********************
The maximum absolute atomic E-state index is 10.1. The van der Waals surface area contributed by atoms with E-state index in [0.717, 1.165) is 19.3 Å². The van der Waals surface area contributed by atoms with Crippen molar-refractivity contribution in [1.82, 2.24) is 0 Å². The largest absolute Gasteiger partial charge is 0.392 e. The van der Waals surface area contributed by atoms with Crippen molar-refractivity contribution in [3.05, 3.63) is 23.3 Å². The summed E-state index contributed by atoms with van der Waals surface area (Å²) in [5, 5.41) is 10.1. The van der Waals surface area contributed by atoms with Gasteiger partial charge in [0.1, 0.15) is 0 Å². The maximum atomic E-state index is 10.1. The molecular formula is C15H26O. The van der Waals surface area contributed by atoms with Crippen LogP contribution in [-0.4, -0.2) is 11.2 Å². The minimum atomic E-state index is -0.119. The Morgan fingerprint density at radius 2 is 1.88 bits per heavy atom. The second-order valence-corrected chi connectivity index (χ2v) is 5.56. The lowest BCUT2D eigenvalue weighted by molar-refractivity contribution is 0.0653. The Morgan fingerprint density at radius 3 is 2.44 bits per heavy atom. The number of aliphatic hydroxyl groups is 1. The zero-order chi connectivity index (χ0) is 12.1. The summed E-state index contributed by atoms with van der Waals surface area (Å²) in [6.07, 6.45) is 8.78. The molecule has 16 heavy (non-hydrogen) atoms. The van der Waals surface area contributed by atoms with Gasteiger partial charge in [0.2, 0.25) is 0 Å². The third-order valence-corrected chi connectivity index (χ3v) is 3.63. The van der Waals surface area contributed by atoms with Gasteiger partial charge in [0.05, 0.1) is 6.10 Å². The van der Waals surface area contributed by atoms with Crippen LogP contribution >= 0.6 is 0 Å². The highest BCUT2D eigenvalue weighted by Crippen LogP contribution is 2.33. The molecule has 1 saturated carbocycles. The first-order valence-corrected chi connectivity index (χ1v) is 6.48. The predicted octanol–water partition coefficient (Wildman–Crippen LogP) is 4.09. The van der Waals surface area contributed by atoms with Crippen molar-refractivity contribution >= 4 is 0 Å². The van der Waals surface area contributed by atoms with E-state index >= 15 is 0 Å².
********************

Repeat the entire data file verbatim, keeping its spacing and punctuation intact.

The maximum absolute atomic E-state index is 10.1. The van der Waals surface area contributed by atoms with E-state index in [0.717, 1.165) is 19.3 Å². The van der Waals surface area contributed by atoms with Crippen molar-refractivity contribution in [1.82, 2.24) is 0 Å². The largest absolute Gasteiger partial charge is 0.392 e. The van der Waals surface area contributed by atoms with Crippen molar-refractivity contribution in [3.05, 3.63) is 23.3 Å². The summed E-state index contributed by atoms with van der Waals surface area (Å²) in [5, 5.41) is 10.1. The van der Waals surface area contributed by atoms with Gasteiger partial charge in [0.1, 0.15) is 0 Å². The maximum atomic E-state index is 10.1. The molecular formula is C15H26O. The van der Waals surface area contributed by atoms with Crippen LogP contribution in [-0.4, -0.2) is 11.2 Å². The minimum atomic E-state index is -0.119. The Morgan fingerprint density at radius 2 is 1.88 bits per heavy atom. The second-order valence-corrected chi connectivity index (χ2v) is 5.56. The lowest BCUT2D eigenvalue weighted by molar-refractivity contribution is 0.0653. The Morgan fingerprint density at radius 3 is 2.44 bits per heavy atom. The number of aliphatic hydroxyl groups is 1. The zero-order chi connectivity index (χ0) is 12.1. The summed E-state index contributed by atoms with van der Waals surface area (Å²) in [6.07, 6.45) is 8.78. The molecule has 16 heavy (non-hydrogen) atoms. The van der Waals surface area contributed by atoms with Gasteiger partial charge in [0.2, 0.25) is 0 Å². The third-order valence-corrected chi connectivity index (χ3v) is 3.63. The van der Waals surface area contributed by atoms with Gasteiger partial charge in [0.05, 0.1) is 6.10 Å². The van der Waals surface area contributed by atoms with Crippen LogP contribution >= 0.6 is 0 Å². The highest BCUT2D eigenvalue weighted by Crippen LogP contribution is 2.33. The molecule has 1 saturated carbocycles. The first-order valence-corrected chi connectivity index (χ1v) is 6.48. The predicted octanol–water partition coefficient (Wildman–Crippen LogP) is 4.09. The van der Waals surface area contributed by atoms with Crippen molar-refractivity contribution >= 4 is 0 Å². The van der Waals surface area contributed by atoms with E-state index >= 15 is 0 Å².